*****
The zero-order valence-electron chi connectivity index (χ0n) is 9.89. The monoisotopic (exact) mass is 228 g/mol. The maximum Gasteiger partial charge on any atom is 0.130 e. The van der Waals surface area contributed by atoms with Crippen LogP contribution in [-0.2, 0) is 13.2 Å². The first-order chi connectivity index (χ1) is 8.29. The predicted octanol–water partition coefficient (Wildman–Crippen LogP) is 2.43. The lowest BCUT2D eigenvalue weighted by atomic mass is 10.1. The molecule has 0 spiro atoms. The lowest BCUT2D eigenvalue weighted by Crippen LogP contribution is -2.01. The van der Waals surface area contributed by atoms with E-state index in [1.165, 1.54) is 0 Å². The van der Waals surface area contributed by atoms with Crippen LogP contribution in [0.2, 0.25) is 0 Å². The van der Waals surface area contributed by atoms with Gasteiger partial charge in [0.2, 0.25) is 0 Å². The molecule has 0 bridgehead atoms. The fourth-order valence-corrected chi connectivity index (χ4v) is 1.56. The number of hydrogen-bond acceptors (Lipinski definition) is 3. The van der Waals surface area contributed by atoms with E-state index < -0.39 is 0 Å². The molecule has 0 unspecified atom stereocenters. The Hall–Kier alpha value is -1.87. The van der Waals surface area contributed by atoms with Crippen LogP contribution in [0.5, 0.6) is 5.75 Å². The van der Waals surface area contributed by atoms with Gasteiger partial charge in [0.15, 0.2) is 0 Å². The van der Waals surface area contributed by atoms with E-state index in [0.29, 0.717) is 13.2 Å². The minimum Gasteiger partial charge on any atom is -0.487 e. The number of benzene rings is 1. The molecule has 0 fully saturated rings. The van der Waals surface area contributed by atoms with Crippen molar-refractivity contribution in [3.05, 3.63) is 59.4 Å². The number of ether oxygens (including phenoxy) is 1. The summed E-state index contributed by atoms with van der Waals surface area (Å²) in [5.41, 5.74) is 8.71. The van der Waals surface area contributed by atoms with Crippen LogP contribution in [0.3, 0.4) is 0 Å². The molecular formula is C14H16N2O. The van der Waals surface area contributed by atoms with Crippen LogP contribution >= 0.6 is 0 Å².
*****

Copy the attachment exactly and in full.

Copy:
The zero-order valence-electron chi connectivity index (χ0n) is 9.89. The monoisotopic (exact) mass is 228 g/mol. The maximum Gasteiger partial charge on any atom is 0.130 e. The van der Waals surface area contributed by atoms with Crippen LogP contribution in [-0.2, 0) is 13.2 Å². The first-order chi connectivity index (χ1) is 8.29. The predicted octanol–water partition coefficient (Wildman–Crippen LogP) is 2.43. The lowest BCUT2D eigenvalue weighted by atomic mass is 10.1. The molecule has 0 spiro atoms. The lowest BCUT2D eigenvalue weighted by Crippen LogP contribution is -2.01. The van der Waals surface area contributed by atoms with E-state index in [1.165, 1.54) is 0 Å². The van der Waals surface area contributed by atoms with Crippen LogP contribution in [0.2, 0.25) is 0 Å². The van der Waals surface area contributed by atoms with Gasteiger partial charge in [0.2, 0.25) is 0 Å². The molecule has 0 bridgehead atoms. The fourth-order valence-corrected chi connectivity index (χ4v) is 1.56. The number of hydrogen-bond acceptors (Lipinski definition) is 3. The van der Waals surface area contributed by atoms with E-state index < -0.39 is 0 Å². The molecule has 0 unspecified atom stereocenters. The Hall–Kier alpha value is -1.87. The van der Waals surface area contributed by atoms with Crippen LogP contribution in [0.5, 0.6) is 5.75 Å². The van der Waals surface area contributed by atoms with Gasteiger partial charge in [0.15, 0.2) is 0 Å². The van der Waals surface area contributed by atoms with E-state index in [0.29, 0.717) is 13.2 Å². The minimum Gasteiger partial charge on any atom is -0.487 e. The number of benzene rings is 1. The molecule has 0 fully saturated rings. The van der Waals surface area contributed by atoms with Crippen molar-refractivity contribution in [3.05, 3.63) is 59.4 Å². The number of ether oxygens (including phenoxy) is 1. The summed E-state index contributed by atoms with van der Waals surface area (Å²) in [5.41, 5.74) is 8.71. The van der Waals surface area contributed by atoms with Crippen LogP contribution in [0.3, 0.4) is 0 Å². The molecular formula is C14H16N2O. The van der Waals surface area contributed by atoms with Crippen LogP contribution >= 0.6 is 0 Å².